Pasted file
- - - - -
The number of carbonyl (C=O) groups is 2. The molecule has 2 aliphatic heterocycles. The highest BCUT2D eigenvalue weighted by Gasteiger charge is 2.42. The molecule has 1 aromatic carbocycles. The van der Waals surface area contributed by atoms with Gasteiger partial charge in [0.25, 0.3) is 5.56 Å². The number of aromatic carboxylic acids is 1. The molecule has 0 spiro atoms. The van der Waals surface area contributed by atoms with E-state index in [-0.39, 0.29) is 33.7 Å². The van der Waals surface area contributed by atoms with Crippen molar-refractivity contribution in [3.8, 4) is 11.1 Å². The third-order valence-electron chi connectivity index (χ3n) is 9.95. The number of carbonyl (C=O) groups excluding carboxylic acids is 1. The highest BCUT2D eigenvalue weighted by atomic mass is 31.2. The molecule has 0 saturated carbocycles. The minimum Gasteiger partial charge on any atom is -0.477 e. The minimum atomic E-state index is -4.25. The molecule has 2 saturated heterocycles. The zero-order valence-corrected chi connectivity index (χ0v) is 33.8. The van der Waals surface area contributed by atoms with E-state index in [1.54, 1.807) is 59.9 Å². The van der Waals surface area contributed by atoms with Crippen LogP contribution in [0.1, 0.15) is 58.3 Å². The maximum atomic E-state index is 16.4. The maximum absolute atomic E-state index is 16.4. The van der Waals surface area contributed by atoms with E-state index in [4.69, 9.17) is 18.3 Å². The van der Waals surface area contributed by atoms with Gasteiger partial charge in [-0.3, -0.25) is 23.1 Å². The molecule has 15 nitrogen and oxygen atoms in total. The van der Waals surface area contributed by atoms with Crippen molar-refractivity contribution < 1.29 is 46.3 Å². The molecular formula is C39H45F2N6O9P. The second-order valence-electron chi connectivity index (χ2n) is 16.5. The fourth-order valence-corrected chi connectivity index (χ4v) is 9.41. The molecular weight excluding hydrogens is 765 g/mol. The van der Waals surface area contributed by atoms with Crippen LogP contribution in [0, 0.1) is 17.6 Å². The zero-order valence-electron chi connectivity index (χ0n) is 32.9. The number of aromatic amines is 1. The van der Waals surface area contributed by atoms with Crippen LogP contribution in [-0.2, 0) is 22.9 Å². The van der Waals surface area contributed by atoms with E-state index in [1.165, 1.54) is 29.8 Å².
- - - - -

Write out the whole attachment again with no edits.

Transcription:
The number of carbonyl (C=O) groups is 2. The molecule has 2 aliphatic heterocycles. The highest BCUT2D eigenvalue weighted by Gasteiger charge is 2.42. The molecule has 1 aromatic carbocycles. The van der Waals surface area contributed by atoms with Gasteiger partial charge in [0.25, 0.3) is 5.56 Å². The number of aromatic carboxylic acids is 1. The molecule has 0 spiro atoms. The van der Waals surface area contributed by atoms with E-state index in [-0.39, 0.29) is 33.7 Å². The van der Waals surface area contributed by atoms with Crippen molar-refractivity contribution in [3.8, 4) is 11.1 Å². The third-order valence-electron chi connectivity index (χ3n) is 9.95. The number of carbonyl (C=O) groups excluding carboxylic acids is 1. The highest BCUT2D eigenvalue weighted by atomic mass is 31.2. The molecule has 0 saturated carbocycles. The minimum Gasteiger partial charge on any atom is -0.477 e. The minimum atomic E-state index is -4.25. The molecule has 2 saturated heterocycles. The zero-order valence-corrected chi connectivity index (χ0v) is 33.8. The van der Waals surface area contributed by atoms with E-state index in [1.54, 1.807) is 59.9 Å². The van der Waals surface area contributed by atoms with Crippen LogP contribution in [0.1, 0.15) is 58.3 Å². The maximum atomic E-state index is 16.4. The maximum absolute atomic E-state index is 16.4. The van der Waals surface area contributed by atoms with E-state index in [4.69, 9.17) is 18.3 Å². The van der Waals surface area contributed by atoms with Gasteiger partial charge in [-0.3, -0.25) is 23.1 Å². The molecule has 15 nitrogen and oxygen atoms in total. The van der Waals surface area contributed by atoms with Crippen molar-refractivity contribution < 1.29 is 46.3 Å². The molecular formula is C39H45F2N6O9P. The second-order valence-electron chi connectivity index (χ2n) is 16.5. The fourth-order valence-corrected chi connectivity index (χ4v) is 9.41. The molecular weight excluding hydrogens is 765 g/mol. The van der Waals surface area contributed by atoms with Crippen LogP contribution in [0, 0.1) is 17.6 Å². The zero-order valence-electron chi connectivity index (χ0n) is 32.9. The number of aromatic amines is 1. The van der Waals surface area contributed by atoms with Crippen LogP contribution in [-0.2, 0) is 22.9 Å². The van der Waals surface area contributed by atoms with E-state index in [1.165, 1.54) is 29.8 Å².